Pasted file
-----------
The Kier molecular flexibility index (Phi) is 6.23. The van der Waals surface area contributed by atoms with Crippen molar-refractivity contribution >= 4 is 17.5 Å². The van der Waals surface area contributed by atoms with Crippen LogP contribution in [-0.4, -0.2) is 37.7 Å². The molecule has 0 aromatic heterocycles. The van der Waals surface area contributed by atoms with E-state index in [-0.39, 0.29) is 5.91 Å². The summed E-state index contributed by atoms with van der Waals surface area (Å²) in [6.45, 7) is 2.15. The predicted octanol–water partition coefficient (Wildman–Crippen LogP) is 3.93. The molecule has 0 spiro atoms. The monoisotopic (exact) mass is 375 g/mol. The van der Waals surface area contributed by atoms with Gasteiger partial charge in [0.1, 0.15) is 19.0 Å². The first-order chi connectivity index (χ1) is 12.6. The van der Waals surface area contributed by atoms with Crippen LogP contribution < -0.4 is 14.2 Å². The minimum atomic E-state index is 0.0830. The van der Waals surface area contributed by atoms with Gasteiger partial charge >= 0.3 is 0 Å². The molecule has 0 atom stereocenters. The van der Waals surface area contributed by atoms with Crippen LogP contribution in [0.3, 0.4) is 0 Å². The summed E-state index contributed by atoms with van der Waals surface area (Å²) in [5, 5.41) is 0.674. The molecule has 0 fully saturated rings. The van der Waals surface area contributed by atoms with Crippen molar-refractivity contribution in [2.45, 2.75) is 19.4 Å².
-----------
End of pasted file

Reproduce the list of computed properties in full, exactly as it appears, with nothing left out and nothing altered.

The Kier molecular flexibility index (Phi) is 6.23. The van der Waals surface area contributed by atoms with Crippen molar-refractivity contribution >= 4 is 17.5 Å². The van der Waals surface area contributed by atoms with Crippen LogP contribution in [-0.4, -0.2) is 37.7 Å². The molecule has 0 aromatic heterocycles. The van der Waals surface area contributed by atoms with E-state index in [-0.39, 0.29) is 5.91 Å². The summed E-state index contributed by atoms with van der Waals surface area (Å²) in [6.45, 7) is 2.15. The predicted octanol–water partition coefficient (Wildman–Crippen LogP) is 3.93. The molecule has 0 spiro atoms. The monoisotopic (exact) mass is 375 g/mol. The van der Waals surface area contributed by atoms with Gasteiger partial charge in [0.1, 0.15) is 19.0 Å². The first-order chi connectivity index (χ1) is 12.6. The van der Waals surface area contributed by atoms with Crippen LogP contribution < -0.4 is 14.2 Å². The minimum atomic E-state index is 0.0830. The van der Waals surface area contributed by atoms with Gasteiger partial charge >= 0.3 is 0 Å². The molecule has 0 atom stereocenters. The van der Waals surface area contributed by atoms with Crippen LogP contribution in [0.3, 0.4) is 0 Å². The summed E-state index contributed by atoms with van der Waals surface area (Å²) in [5, 5.41) is 0.674. The molecule has 0 fully saturated rings. The van der Waals surface area contributed by atoms with Crippen molar-refractivity contribution in [2.45, 2.75) is 19.4 Å².